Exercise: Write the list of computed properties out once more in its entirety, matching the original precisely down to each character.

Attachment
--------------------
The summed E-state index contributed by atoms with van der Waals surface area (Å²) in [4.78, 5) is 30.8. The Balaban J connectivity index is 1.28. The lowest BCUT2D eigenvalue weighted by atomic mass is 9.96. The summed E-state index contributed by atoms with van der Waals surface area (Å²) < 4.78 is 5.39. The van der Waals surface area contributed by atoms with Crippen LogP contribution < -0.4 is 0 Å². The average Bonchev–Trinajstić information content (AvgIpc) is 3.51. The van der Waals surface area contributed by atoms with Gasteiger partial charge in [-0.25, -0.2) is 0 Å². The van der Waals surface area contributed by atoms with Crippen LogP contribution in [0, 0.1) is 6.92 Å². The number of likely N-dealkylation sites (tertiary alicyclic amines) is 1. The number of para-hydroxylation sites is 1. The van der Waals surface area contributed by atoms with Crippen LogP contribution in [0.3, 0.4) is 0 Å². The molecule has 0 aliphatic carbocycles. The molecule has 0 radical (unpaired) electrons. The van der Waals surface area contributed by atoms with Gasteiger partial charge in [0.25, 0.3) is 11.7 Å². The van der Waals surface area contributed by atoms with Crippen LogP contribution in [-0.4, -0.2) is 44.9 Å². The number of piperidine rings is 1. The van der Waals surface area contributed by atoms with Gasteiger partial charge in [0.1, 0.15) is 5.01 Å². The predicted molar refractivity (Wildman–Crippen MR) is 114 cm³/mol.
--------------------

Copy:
The summed E-state index contributed by atoms with van der Waals surface area (Å²) in [4.78, 5) is 30.8. The Balaban J connectivity index is 1.28. The lowest BCUT2D eigenvalue weighted by atomic mass is 9.96. The summed E-state index contributed by atoms with van der Waals surface area (Å²) < 4.78 is 5.39. The van der Waals surface area contributed by atoms with Crippen LogP contribution < -0.4 is 0 Å². The average Bonchev–Trinajstić information content (AvgIpc) is 3.51. The van der Waals surface area contributed by atoms with Gasteiger partial charge in [-0.25, -0.2) is 0 Å². The van der Waals surface area contributed by atoms with Crippen LogP contribution in [0, 0.1) is 6.92 Å². The number of likely N-dealkylation sites (tertiary alicyclic amines) is 1. The number of para-hydroxylation sites is 1. The van der Waals surface area contributed by atoms with Crippen LogP contribution in [0.3, 0.4) is 0 Å². The molecule has 0 aliphatic carbocycles. The molecule has 0 radical (unpaired) electrons. The van der Waals surface area contributed by atoms with Gasteiger partial charge in [0.25, 0.3) is 11.7 Å². The van der Waals surface area contributed by atoms with Crippen LogP contribution in [-0.4, -0.2) is 44.9 Å². The number of piperidine rings is 1. The van der Waals surface area contributed by atoms with Gasteiger partial charge in [0.1, 0.15) is 5.01 Å². The predicted molar refractivity (Wildman–Crippen MR) is 114 cm³/mol.